I am currently reading ‘The everything store’ by Brad Stone. The book gives a first hand account of Amazon’s growth from an online book store to a store that sells everything. The book speaks about something called the ‘narrative fallacy’, which Jeff Bezos (CEO of Amazon) mentions when he is asked to explain Amazon’s success. He says- “When a business comes up with an idea, there is no ‘aha moment’. Reducing Amazon’s history to a simple narrative, he worried, could give the impression of clarity rather than the real thing.”
The narrative fallacy is a term coined by Nicholas Taleb in his 2007 book,’The Black Swan’ to describe how humans are biologically inclined to turn complex realities into soothing but over-simplified stories. Taleb argued that the limitations of the human brain resulted in our species’ tendency to squeeze unrelated facts and events into cause-and-effect equations and then convert them into easily understandable narratives.
Stop making it sound like it was scripted
Sometimes, we try to weave complex events into simple stories, as if one event led to the other, eventually leading to the big result. We say the success story like it’s obvious. What we fail to mention, while narrating this story is the randomness and the luck that is involved in series of events that led to the big result. What we fail to mention is that we happened to be at the right place, at the right time. What we fail to mention is the kind acts and timing that worked in our favour. Because we are afraid that we won’t get all the credit we deserve. Infact, confessing all the things that worked in your favour makes the story sound more real, more authentic. Say it like it happened. Not like it should have happened.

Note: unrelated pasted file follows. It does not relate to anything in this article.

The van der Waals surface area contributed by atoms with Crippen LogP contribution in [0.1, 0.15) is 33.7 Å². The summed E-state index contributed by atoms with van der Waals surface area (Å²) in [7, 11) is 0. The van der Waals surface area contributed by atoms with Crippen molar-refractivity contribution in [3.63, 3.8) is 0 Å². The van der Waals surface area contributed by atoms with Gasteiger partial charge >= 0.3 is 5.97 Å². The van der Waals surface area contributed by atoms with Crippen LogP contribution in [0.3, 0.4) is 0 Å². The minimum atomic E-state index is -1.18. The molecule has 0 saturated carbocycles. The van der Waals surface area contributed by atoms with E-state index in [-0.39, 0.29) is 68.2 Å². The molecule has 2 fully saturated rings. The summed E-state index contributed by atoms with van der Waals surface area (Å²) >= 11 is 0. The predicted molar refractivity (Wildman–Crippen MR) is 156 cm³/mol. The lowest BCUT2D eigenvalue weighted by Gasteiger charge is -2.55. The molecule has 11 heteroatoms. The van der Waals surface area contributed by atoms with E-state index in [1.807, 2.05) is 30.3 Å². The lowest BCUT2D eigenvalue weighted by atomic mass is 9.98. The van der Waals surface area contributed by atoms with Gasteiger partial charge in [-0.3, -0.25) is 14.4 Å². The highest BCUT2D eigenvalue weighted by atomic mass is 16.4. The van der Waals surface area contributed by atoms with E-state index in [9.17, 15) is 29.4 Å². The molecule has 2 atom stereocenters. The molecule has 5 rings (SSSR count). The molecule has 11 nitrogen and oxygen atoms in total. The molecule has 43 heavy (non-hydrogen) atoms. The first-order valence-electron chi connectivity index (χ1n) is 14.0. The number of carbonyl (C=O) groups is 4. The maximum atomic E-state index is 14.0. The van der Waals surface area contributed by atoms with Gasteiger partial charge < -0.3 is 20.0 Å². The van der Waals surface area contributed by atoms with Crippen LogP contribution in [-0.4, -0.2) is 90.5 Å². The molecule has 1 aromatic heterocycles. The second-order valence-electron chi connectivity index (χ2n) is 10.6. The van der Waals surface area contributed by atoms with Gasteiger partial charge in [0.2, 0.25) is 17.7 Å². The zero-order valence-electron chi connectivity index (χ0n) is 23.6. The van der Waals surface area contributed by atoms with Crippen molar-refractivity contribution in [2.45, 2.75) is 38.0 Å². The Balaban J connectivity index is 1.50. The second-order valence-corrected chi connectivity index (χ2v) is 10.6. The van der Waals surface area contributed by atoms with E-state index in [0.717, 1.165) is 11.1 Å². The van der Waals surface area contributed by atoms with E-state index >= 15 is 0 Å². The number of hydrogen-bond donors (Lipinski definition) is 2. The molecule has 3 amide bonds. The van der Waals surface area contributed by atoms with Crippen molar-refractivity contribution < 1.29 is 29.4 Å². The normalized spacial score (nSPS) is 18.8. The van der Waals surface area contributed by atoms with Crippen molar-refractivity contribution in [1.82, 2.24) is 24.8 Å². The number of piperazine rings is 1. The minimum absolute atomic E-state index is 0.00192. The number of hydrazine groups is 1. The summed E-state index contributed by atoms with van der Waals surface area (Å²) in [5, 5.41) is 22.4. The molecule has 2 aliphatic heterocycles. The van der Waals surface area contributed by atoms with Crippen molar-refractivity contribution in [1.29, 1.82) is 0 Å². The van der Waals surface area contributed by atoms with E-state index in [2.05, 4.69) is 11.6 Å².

Fate is often blamed for a bad result. Luck gets very little credit for a good one.